The longtime professor and minister of Harvard’s Memorial Church passed away Monday after suffering a stroke. He had occupied the pulpit there since 1974. Politically, Gomes was a complicated figure. In his early career he was something of a Republican celebrity, and he delivered the benediction at Ronald Regan’s second inauguration. In those days, he stood out as one of only a handful of nationally prominent black conservatives, not to mention one of the few Republicans at Harvard. In the early Nineties he announced publicly that he was gay, and he eventually became known for his advocacy on behalf of a host of liberal causes. He joined the Democratic party in 2006.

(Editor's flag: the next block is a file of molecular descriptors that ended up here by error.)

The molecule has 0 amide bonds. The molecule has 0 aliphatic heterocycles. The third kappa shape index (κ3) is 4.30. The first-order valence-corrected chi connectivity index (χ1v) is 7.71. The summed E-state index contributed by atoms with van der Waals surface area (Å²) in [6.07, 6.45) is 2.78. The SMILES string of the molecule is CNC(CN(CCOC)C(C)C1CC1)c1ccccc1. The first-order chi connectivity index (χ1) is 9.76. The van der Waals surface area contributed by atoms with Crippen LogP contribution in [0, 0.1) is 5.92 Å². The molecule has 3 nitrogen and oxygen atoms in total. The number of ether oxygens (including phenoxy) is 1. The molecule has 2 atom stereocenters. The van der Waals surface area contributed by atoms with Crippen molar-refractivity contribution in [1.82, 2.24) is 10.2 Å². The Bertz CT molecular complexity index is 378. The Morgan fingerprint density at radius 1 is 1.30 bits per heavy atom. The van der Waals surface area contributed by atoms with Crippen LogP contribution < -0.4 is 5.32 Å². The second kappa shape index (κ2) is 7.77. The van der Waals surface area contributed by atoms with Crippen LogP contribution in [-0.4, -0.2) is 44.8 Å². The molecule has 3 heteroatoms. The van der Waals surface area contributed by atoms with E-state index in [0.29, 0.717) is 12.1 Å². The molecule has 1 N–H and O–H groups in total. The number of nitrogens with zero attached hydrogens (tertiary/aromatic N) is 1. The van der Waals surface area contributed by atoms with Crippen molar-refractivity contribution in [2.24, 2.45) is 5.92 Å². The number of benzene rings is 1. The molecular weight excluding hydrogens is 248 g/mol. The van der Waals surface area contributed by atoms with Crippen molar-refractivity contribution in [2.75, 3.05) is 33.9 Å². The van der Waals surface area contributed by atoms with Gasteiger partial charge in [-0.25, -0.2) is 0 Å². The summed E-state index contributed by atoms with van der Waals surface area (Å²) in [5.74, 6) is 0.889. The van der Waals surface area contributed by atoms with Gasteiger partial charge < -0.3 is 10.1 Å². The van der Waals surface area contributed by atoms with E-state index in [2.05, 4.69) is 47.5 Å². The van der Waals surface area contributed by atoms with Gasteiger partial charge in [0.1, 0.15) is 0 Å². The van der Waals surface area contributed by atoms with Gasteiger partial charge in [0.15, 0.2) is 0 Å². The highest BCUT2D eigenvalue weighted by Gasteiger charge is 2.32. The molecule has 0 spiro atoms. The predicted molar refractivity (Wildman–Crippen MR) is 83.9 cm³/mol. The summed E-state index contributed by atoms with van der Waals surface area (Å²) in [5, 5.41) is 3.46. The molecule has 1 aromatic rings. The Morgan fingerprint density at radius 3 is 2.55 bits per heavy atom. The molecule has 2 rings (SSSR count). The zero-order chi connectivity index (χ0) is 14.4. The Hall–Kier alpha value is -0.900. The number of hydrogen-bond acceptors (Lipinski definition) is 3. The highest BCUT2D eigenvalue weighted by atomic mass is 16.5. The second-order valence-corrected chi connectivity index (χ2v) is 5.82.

A gifted Baptist preacher with a booming baritone, Gomes was named one of America’s “star” preachers by Time at the age of 37. Never quite shedding all of his conservative identity, he sometimes referred to his left-leaning hometown as “The People’s Republic of Cambridge.” And while he identified himself as gay, he said he intended to live out his life in celibacy: “I do not have a partner, I have never had a partner, and I don’t expect ever to have one,” he once said. “I think I am vocationally called to the single life.”
Gomes was 68.